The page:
This test is called FAST, and it’s an acronym for F-ace, A-rm, S-peech, and T-ime. This simple test is what you perform on someone when you suspect they are having a stroke. But to back up, let’s quickly review what a stroke is, and what symptoms would clue you off to someone experiencing a stroke.
First, a stroke describes what happens when the brain has been oxygen-deprived, and tissue damage has begun to occur. Once tissue damage becomes significant, a myriad of problems can occur: speech becomes slurred, incomprehensible (words aren't pronounced properly) or doesn’t make sense (words jumbled together), the person becomes unresponsive to questions, eyes cannot track movement or the person reports distorted vision, odd repetitive movements of the head occur, lack of mobility in the body (like the arms) happens, and even visible changes in facial structure (a drooping corner of the mouth, or a whole side of a face is slack) are seen.
Oxygen deprivation can also occur in many ways. The most familiar one is that a clot has broken off from the wall of an artery (vessel that carries oxygen-rich blood from the heart to the rest of the body) from where it formed, traveled through the heart, the lungs, and finally lodges in a smaller vessel that leads to the brain. From there, it cuts off the oxygen-rich blood to the brain, and that is how the brain tissue starts to get damaged.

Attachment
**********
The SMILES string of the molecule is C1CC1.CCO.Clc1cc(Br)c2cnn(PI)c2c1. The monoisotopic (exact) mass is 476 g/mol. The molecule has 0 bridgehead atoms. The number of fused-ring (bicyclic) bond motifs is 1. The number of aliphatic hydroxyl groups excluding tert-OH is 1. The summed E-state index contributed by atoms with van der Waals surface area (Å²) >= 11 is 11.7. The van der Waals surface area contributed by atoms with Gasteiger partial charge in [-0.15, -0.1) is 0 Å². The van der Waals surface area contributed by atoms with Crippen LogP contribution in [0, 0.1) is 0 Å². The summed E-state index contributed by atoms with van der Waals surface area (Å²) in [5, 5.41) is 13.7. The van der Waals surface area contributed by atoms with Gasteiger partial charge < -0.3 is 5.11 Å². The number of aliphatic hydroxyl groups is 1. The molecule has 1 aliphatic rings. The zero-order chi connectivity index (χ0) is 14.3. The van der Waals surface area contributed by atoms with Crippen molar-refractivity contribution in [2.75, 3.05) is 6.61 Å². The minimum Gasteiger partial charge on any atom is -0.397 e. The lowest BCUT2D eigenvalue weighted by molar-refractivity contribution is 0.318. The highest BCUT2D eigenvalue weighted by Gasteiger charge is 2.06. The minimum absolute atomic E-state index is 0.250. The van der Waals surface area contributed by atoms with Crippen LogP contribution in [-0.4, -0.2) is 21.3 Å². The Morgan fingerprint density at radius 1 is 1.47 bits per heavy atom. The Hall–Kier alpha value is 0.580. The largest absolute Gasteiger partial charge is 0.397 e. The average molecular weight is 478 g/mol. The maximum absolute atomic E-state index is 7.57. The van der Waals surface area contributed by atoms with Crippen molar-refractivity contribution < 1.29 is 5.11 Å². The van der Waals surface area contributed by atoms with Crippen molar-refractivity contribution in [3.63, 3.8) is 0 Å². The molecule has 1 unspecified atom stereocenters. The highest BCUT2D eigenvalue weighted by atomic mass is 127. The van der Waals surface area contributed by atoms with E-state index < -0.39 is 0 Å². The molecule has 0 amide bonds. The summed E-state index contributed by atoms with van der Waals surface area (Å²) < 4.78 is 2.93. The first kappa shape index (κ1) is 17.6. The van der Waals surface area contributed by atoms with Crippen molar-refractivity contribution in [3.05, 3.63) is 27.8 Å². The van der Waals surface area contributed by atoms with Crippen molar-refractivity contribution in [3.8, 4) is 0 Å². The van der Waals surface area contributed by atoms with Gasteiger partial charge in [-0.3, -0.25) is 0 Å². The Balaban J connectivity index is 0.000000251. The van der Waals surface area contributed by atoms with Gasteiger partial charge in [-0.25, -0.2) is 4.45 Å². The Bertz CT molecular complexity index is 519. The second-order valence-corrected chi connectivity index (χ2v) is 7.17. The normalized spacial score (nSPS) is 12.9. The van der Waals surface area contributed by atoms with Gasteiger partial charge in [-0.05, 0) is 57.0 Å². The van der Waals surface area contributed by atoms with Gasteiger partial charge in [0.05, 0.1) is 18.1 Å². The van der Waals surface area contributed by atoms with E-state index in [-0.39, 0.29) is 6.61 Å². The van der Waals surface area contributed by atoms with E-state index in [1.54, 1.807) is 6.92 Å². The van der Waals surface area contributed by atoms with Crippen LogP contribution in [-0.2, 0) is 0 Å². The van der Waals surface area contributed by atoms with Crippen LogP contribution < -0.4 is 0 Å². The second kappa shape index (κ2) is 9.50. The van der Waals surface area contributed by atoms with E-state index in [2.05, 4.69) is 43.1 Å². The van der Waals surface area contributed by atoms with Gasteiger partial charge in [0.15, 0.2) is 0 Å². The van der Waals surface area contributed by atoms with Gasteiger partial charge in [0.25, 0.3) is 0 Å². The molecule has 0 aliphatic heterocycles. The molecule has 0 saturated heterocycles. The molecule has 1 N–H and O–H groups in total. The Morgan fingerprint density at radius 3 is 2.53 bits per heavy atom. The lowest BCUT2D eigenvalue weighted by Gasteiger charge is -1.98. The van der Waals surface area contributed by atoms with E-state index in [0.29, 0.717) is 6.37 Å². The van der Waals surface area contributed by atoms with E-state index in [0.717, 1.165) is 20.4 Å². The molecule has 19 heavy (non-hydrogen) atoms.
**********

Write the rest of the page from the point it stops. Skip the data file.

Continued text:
A lesser known cause is that a vessel that drains the oxygen-depleted blood, called a vein (vessel that brings blood back to the heart for oxygenation), can get clogged by a clot as well. This occurrence is actually extremely rare, and so although the brain is able to receive oxygen-rich blood, the oxygen-depleted blood cannot drain away. And when it has nowhere to go, it floods the brain tissue, which, if you can imagine, is somewhat akin to the tissue getting drowned in excess fluid. Thus the same thing results: the tissue starts to get damaged.
So, a very quick and easy test to know and perform on someone who might be exhibiting some of the symptoms mentioned above, is the FAST test. You can ask the questions in the following way:
“Can you smile?” or “Show me your teeth!”
“Can you close your eyes and raise your arms?” or “Raise your arms!”
“What is your name? How old are you? What’s your address?” or “Can you repeat this sentence, ”The weather sure is cloudy today!”
If the person fails these tests, CALL 9-1-1 ASAP. Don’t hesitate, because the more time the brain tissue is damaged, the less of a chance it has to undo the damage and recover. Because it can, and it will, if we act FAST.